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Browns offense makes strides, will seek continuity at training camp

Josh McCown, Joe Thomas and the rest of the offense walked into the building in late April for the beginning of OTAs and had no idea what to expect.

A season ago, former offensive coordinator Kyle Shanahan came to Cleveland with a league-wide known offensive system based on zone-running and play-action passing.

Now, John DeFilippo is in command of the play-calling on offense. Hired in January by coach Mike Pettine, the 37-year-old was lauded around the NFL for his deft tutelage of Oakland Raiders rookie quarterback Derek Carr. But no one had any idea what type of offense he would establish in Cleveland.

"When you're in the installation phase of an offense, to me, you're crawling," said Pettine, whose role has evolved into an overseer of the offense. "We're going to install a lot. We're going to throw a lot at our guys and see what we can retain. Then, sit back as coaches and look at, 'Here's what we do well,' and go ahead and highlight that."

After the eight different installation sessions, where up to 90 different plays were called from the huddle, the Browns have a much stronger sense of what the offense will look like in 2015.


The highlighted strengths from the naked eye in mini-camp showed a matchup passing attack, moving receivers, tight ends and running backs all over the field in different formations. As DeFilippo mentioned when he was hired, he has kept several running schemes from Shanahan's system that were effective in 2014. Isaiah Crowell, Terrance West and Duke Johnson are an eccentric and exciting running back trio. The offensive line has two surefire Pro Bowlers, Thomas and Alex Mack, and a left guard in Joel Bitonio who's arguably already on their level. This unit has fighters.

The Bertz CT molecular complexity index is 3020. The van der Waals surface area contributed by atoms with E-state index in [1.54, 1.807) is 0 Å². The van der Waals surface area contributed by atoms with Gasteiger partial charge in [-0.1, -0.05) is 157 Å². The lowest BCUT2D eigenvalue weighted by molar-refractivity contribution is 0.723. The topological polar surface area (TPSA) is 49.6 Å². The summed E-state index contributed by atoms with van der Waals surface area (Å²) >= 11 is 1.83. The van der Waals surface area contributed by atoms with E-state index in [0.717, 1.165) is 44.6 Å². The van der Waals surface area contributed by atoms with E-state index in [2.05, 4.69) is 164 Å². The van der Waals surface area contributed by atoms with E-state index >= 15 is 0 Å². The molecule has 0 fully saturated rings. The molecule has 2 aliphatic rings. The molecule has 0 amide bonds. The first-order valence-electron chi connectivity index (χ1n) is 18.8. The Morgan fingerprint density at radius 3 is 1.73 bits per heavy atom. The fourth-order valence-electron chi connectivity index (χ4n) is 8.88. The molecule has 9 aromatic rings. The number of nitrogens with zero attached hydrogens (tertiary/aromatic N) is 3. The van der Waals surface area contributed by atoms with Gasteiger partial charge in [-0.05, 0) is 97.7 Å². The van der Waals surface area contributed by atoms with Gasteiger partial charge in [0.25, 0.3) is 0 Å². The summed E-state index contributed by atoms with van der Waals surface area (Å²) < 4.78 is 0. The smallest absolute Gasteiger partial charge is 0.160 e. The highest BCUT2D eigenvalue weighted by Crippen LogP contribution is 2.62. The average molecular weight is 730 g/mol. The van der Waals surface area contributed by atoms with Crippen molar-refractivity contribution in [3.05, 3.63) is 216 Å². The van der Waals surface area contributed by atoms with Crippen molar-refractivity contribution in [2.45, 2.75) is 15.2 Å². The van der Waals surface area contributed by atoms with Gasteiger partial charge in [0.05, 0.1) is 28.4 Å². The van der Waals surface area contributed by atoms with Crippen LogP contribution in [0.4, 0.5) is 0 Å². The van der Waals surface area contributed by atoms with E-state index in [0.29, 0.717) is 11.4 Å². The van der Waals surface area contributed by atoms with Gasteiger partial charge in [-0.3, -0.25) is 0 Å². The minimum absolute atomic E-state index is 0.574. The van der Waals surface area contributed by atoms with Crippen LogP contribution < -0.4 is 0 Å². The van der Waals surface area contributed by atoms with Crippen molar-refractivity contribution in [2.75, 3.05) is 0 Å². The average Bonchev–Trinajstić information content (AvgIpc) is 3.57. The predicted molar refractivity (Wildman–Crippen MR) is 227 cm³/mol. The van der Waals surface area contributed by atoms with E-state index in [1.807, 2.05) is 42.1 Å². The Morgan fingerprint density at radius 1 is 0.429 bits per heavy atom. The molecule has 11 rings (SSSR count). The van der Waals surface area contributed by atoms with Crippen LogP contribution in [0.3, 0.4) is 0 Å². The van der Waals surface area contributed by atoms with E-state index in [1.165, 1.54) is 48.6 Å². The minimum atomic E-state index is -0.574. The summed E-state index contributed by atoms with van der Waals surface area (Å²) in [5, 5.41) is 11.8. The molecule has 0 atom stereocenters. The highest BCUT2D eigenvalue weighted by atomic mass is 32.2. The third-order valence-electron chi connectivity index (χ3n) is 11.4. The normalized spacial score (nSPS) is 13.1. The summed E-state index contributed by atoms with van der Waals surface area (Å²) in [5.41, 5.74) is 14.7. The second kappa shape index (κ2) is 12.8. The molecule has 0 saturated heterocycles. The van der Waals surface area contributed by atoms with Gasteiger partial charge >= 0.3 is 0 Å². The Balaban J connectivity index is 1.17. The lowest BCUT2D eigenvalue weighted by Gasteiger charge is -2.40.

The Browns know their margin for error on offense in the AFC North is as thin as a piece of paper. Make mistakes against the Ravens, Steelers and Bengals defenses – and they'll make you pay. McCown and DeFilippo were not shy in admitting there were some discombobulated plays during some of the OTAs. But media members in attendance detected a surge by the offense in June against a stingy Cleveland defense that has players and coaches content with the progress headed into the five-week NFL vacation period.

"We're a new group and anytime you come together as a new group, there are going to be growing pains," McCown said. "For us, we understand, especially within this division and the offenses that it has and the quarterbacks on the other teams, that we've got to set the bar high early and hold ourselves to a high standard in order to speed up that learning curve. While there will be bumps in the road as we've learned, still the standard has to be high. That's where we are right now."

Getting back center Alex Mack for training camp promises to give the offense even more stability as it gets a firmer handle on the offense in late July and August.

"We're getting there," DeFilippo said. "I'm really excited. I'm hoping we get some continuity early in training camp so we even find that out even more, but we are getting there."

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